Although the idea of freedom, as we have seen, can be viewed as a meeting point between Christianity and present-day culture, it also appears paradoxically to be the point at which they are furthest apart. For modern man, to be free often means throwing off all constraint and all authority—“Neither God nor master.” For Christianity, on the other hand, freedom can only be found by submitting to God, in the “obedience of faith” that St. Paul speaks of. 6 True freedom is not so much something man wins for himself; it is a free gift from God, a fruit of the Holy Spirit, received in the measure in which we place ourselves in a relationship of loving dependence on our Creator and Savior. This is where the Gospel paradox is most apparent: “Whoever would save his life will lose it, and whoever loses his life for my sake will find it.” 7 In other words, people who wish to preserve and defend their own freedom at any cost will lose it, but those willing to “lose” it by leaving it trustingly in God’s hands will save it. Their freedom will be restored to them, infinitely more beautiful, infinitely deeper, as a marvelous gift from God’s tenderness. Our freedom is, in fact, proportionate to the love and childlike trust we have for our heavenly Father.

The living experience of the saints is there to encourage us. They gave themselves to God without reserve, wanting only to do his will. In return they received the sense of enjoying an immense freedom, which nothing in the world could take away from them, and which was the source of intense joy. How is that possible? We can try to understand it little by little.

Outward freedom or interior freedom?

Another fundamental mistake about freedom is to make it into something external, depending on circumstances, and not something primarily internal. 8 In this field, as in so many others, we re-enact the drama experienced by St. Augustine: “You were within me, and I was outside myself, and sought you outside myself!” 9

Let me explain. More often than not, we feel that our freedom is limited by our circumstances: the restrictions imposed on us by society, the obligations of all kinds that other people lay upon us, this or that physical or health limitation, and so on. To find our freedom, we imagine we have to get rid of those restrictions and limitations. When we feel stifled or trapped in some way by circumstances, we resent the institutions or the people that seem to be their cause. How many grievances we have toward everything in life that doesn’t go as we wish, and so prevents us from being as free as we would desire!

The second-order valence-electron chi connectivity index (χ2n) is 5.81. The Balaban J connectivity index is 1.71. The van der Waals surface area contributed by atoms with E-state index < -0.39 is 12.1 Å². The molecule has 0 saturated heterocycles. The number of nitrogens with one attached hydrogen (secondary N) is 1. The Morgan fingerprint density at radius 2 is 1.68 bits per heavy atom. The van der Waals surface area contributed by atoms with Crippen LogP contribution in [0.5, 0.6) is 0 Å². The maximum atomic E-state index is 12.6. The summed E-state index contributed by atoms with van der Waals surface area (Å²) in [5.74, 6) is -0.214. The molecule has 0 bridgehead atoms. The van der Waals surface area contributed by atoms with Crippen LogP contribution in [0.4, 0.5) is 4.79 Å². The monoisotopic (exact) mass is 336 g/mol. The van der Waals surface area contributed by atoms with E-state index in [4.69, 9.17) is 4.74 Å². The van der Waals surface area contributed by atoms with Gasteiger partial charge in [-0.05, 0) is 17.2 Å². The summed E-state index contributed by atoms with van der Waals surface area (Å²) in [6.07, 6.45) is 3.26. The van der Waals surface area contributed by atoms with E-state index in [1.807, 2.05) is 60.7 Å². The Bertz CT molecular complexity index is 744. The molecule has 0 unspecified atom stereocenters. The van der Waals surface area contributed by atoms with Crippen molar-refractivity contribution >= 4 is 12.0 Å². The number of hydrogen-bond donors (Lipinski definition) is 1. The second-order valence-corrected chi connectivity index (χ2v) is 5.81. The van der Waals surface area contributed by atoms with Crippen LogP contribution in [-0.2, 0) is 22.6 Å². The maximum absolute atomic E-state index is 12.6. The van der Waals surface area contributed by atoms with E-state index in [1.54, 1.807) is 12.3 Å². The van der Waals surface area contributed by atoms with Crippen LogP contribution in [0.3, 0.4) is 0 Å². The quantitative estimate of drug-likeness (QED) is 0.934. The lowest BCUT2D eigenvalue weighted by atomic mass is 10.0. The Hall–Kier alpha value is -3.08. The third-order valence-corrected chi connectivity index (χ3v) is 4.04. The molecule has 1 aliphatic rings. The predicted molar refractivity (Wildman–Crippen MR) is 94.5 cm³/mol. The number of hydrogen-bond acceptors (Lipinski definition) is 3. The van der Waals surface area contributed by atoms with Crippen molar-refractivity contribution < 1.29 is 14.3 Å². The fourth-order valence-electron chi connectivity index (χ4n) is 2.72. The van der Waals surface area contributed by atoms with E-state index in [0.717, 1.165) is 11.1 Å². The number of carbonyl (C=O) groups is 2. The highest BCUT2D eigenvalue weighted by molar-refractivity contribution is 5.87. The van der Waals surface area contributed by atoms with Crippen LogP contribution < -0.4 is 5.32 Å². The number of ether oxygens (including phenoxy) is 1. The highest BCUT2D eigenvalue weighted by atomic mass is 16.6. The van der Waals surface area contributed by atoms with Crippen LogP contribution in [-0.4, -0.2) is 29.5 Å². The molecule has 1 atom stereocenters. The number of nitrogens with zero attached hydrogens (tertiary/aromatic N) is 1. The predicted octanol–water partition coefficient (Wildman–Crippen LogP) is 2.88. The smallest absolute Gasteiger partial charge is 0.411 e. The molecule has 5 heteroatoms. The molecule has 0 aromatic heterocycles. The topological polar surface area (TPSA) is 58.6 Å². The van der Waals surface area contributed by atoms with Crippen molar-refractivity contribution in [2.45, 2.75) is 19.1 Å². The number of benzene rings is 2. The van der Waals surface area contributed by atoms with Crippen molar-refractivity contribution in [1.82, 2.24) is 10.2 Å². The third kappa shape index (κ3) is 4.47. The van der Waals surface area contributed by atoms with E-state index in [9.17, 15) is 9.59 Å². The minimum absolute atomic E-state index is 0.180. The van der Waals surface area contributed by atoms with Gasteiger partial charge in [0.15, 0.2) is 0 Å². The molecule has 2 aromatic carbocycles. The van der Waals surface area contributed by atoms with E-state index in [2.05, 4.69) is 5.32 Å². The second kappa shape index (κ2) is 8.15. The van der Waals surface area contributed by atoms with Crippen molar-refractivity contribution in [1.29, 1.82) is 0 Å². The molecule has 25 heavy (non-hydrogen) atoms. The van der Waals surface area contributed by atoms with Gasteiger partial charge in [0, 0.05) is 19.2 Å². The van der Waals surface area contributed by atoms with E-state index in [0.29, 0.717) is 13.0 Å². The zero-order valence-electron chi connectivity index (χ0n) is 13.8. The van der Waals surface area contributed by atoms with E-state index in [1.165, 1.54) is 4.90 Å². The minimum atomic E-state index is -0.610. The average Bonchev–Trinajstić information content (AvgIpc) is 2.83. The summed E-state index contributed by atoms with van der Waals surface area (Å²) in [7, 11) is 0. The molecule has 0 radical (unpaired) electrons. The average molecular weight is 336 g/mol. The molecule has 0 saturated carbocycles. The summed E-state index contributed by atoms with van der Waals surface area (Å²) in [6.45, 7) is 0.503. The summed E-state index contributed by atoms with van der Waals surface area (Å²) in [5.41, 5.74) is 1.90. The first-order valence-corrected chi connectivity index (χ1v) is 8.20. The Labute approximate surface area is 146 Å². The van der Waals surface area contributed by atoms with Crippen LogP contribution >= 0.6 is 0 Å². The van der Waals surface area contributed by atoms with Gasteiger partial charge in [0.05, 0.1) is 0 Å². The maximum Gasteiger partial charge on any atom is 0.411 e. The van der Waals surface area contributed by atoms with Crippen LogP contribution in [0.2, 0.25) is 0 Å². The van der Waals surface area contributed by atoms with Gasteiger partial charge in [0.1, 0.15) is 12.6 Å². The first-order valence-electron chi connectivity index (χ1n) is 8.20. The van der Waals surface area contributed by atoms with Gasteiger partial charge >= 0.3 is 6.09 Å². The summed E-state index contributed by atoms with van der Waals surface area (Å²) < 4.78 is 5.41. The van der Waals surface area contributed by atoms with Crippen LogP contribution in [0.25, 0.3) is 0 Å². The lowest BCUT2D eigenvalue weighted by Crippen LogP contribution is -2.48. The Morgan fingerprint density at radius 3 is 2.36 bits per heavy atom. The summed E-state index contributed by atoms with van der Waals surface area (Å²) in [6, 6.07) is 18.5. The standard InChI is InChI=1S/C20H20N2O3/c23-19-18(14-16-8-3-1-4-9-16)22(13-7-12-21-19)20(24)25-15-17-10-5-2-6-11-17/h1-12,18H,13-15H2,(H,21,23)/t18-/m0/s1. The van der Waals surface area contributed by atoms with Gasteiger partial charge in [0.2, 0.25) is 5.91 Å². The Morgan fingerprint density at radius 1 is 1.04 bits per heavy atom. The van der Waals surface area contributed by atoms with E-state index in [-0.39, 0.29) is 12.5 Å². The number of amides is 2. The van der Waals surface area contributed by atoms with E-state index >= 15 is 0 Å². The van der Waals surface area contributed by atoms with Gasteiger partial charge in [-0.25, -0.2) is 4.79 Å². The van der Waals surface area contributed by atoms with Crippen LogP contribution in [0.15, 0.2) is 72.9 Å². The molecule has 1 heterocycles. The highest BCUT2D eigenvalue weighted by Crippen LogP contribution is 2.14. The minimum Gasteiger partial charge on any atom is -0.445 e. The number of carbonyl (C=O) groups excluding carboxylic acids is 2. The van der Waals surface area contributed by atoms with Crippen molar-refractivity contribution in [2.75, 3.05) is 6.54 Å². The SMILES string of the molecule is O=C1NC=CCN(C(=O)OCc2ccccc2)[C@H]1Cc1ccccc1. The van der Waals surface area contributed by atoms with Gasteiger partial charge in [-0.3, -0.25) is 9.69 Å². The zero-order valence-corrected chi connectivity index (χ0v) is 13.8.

That way of seeing things contains a degree of truth. Sometimes certain limitations need to be remedied, restrictions overcome, in order to attain freedom. But there is also much here that is mistaken and needs to be unmasked if we are ever to taste true freedom. Even if everything we consider as preventing our freedom disappeared, that would be no guarantee that we would find the full freedom we aspire to. When we push back the boundaries, more boundaries always lie a little farther on. We risk finding ourselves forever dissatisfied. We shall always come up against painful restrictions. We can overcome a certain number, but some are inflexible: physical laws, the limitations of our human condition and of life in society, and plenty more.

1. John 8:32.

2. 2 Corinthians 3:17.

3. Galatians 5:1.

4. James 2:12.

5. “The soul cannot live without love, it always needs something to love: for it is made of love, and it is for love that I created it.” Dialogues of St. Catherine of Siena, chapter 51.

6. Romans 1:5.

7. Matthew 16:25.

8. There is a very simple proof of this, which takes time to understand. As long as our sense of having greater or less freedom depends on outward circumstances, it means that we are not yet truly free.

9. St. Augustine, Confessions, book 10, chap. 27.



Father Jacques Philippe was born on March 12, 1947, in Lorraine, France. After studying mathematics in college he spent several years teaching and doing scientific research. He joined the catholic com-munity of the beatitudes and became the first priest to be ordained in April 1985. Father Jacques spent his first years as a community member in Jerusalem and Nazareth. With over half of a million of his books sold on topics such as: prayer, interior freedom, and peace of heart; his writings have be-come classics of modern catholic spirituality. He preaches retreats regularly in France, Italy, Spain, and the USA. He has consolidated his main retreat themes into seven books on spirituality. Currently, his time is now mostly devoted to prayer, writing and touring worldwide. His preaching genuinely helps people to pray, find hope and peace. When fr. Jacques is not on mission, he resides in a hermitage in France where he writes books.